Busy week ahead. My two month hiatus from work is coming to an end and next week, I’ll be back on the road again — with most of July spent in Germany. That means all those little things I’ve been putting off for “another day” now command attention. I did connect the feed line to the rig this morning for the first time in many days. We’ve been stuck with the daily thunderstorm syndrome here in the Heartland for the last month and I’ve been QRT for most of June.
I listened on 40 for a little while but the bands were noisy enough that copy was much less than enjoyable and I shut things down. I hope to find a little time this week to box up the Eagle — I plan to offer it for sale soon. I’m not sure what may take its place — maybe nothing.
After nearly 39 years of pounding brass on HF, I’m due for a break. I’d really like to spend some time exploring VHF and higher, much higher. I like to imagine that future forays on the HF bands will be from the outdoors via a small trail radio, like this one.
This weekend is Field Day — the single most popular on-the-air event held annually in the US and Canada. On the fourth weekend of June of each year, more than 35,000 radio amateurs gather with their clubs, groups or simply with friends to operate from remote locations. Field Day is a picnic, a campout, practice for emergencies, an informal contest and, most of all, FUN!
There will be more words and photos published in popular media over this ham radio event than any other. It’s more than a contest or emergency communications primer, it’s the best advertising the ARRL doesn’t have to buy. So leave the too small stretched and stained t-shirt with the big pig face splashed on the front of it at home. Better yet, throw it in the garbage — it was never really funny anyway.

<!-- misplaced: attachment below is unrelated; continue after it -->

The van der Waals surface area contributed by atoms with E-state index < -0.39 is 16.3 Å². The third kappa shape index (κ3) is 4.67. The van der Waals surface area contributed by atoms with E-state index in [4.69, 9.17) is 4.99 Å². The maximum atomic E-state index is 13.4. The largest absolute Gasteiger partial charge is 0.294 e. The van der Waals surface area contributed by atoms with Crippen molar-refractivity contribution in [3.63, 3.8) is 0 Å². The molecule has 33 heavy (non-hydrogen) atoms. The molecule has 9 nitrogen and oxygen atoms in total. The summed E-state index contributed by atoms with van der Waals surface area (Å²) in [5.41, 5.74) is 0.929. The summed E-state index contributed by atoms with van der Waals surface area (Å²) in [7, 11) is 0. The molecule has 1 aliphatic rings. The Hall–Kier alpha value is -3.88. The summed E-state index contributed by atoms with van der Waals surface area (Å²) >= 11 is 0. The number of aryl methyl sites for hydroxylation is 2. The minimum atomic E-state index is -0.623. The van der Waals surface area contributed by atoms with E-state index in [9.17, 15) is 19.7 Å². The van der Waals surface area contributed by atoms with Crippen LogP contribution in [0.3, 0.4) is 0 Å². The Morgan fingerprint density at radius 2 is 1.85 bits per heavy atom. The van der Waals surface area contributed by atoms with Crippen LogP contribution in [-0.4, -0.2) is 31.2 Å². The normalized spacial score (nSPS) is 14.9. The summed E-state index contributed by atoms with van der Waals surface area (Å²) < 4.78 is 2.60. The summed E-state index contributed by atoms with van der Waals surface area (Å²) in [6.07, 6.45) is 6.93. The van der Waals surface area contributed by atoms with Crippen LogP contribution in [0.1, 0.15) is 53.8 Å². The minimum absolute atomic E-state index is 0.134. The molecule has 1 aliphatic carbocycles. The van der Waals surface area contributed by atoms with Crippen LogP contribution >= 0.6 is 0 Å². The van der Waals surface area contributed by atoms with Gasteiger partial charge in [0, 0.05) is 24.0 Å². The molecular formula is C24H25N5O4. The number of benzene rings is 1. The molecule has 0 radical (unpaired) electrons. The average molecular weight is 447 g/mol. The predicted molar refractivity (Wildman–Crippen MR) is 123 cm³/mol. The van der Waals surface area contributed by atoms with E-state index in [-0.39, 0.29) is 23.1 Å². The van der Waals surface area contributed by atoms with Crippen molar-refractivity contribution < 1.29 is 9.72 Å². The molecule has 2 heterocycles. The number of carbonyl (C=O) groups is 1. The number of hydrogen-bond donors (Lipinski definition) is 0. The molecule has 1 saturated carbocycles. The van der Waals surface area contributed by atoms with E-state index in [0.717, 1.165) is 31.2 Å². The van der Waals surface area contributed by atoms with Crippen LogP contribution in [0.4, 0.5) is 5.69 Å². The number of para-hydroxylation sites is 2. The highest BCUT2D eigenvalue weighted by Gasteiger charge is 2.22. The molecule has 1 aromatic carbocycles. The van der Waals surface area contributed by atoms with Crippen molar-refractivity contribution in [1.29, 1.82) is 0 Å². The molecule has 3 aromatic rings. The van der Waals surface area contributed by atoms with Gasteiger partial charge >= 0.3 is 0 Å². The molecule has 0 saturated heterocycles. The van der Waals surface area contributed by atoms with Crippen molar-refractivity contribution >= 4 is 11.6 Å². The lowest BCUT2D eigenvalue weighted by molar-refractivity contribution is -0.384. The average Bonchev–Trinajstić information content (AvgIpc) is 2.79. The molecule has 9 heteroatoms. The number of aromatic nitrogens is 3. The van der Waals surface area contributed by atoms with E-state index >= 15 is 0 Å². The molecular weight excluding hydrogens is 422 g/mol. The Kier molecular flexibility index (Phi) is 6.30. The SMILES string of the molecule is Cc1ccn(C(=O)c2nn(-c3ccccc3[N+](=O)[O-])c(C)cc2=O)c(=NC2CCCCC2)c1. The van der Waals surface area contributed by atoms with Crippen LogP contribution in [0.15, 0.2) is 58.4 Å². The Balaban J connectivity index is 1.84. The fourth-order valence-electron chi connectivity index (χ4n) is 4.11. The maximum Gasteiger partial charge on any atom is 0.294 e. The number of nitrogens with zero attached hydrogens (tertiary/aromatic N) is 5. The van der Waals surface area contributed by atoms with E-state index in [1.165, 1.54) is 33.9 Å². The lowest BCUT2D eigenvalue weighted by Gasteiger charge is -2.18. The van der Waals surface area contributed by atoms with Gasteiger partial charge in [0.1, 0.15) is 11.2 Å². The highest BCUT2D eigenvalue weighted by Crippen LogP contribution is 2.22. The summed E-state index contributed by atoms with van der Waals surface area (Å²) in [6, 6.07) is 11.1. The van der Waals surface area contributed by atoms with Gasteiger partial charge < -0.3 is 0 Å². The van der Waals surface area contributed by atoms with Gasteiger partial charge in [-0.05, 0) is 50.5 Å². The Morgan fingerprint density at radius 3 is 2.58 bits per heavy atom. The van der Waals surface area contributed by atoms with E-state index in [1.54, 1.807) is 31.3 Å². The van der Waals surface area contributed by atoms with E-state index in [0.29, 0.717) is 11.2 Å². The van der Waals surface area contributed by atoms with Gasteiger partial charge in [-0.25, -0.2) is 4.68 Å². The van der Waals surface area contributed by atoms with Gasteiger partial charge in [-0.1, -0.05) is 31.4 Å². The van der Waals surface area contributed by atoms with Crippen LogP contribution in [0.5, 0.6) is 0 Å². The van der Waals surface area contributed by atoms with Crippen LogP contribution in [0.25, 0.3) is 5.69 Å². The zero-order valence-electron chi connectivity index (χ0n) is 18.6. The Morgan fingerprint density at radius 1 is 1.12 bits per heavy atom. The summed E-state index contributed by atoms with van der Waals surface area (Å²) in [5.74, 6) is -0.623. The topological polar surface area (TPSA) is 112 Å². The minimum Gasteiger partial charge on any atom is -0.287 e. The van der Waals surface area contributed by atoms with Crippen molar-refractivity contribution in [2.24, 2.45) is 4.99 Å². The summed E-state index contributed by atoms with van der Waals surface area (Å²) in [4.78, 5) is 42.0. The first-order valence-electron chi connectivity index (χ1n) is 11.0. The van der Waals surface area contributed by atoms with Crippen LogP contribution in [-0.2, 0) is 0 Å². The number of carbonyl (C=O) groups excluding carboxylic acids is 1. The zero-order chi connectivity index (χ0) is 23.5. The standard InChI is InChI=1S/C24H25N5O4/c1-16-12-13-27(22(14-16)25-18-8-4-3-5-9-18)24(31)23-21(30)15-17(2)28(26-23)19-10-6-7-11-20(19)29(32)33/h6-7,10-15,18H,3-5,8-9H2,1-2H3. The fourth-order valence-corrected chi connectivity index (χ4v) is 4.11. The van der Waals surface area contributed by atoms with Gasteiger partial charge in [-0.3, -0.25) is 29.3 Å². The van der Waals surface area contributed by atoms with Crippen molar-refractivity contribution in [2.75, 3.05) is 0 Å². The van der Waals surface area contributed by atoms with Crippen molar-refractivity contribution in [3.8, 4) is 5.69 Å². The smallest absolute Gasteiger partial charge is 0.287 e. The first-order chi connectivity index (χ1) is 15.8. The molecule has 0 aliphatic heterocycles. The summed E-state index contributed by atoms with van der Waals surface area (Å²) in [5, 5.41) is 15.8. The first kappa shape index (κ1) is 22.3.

Slap on some deodorant and dress nice when you hit your Field Day site — you never know when a camera is going to be shoved in your face. Don’t say anything dumb — don’t say that CW is dead and only a few “old men” still use it. Don’t imply that the hobby is shrinking. It’s not — it’s growing by leaps and bounds. There are more licensed radio amateurs in the US today than there have ever been. We have a swarm of satellites on orbit and even more being assembled. Our emergency response is fine-tuned and ready for action. And above all, ham radio is FUN!
Be careful. Use your head. Be safe. There is nothing sadder in all of hamdom than reading about a radio amateur getting injured or killed during any kind of radio activity. Getting your license may have been a piece of cake but we “play” with things on a daily basis that can easily hurt or kill — you have to be smart.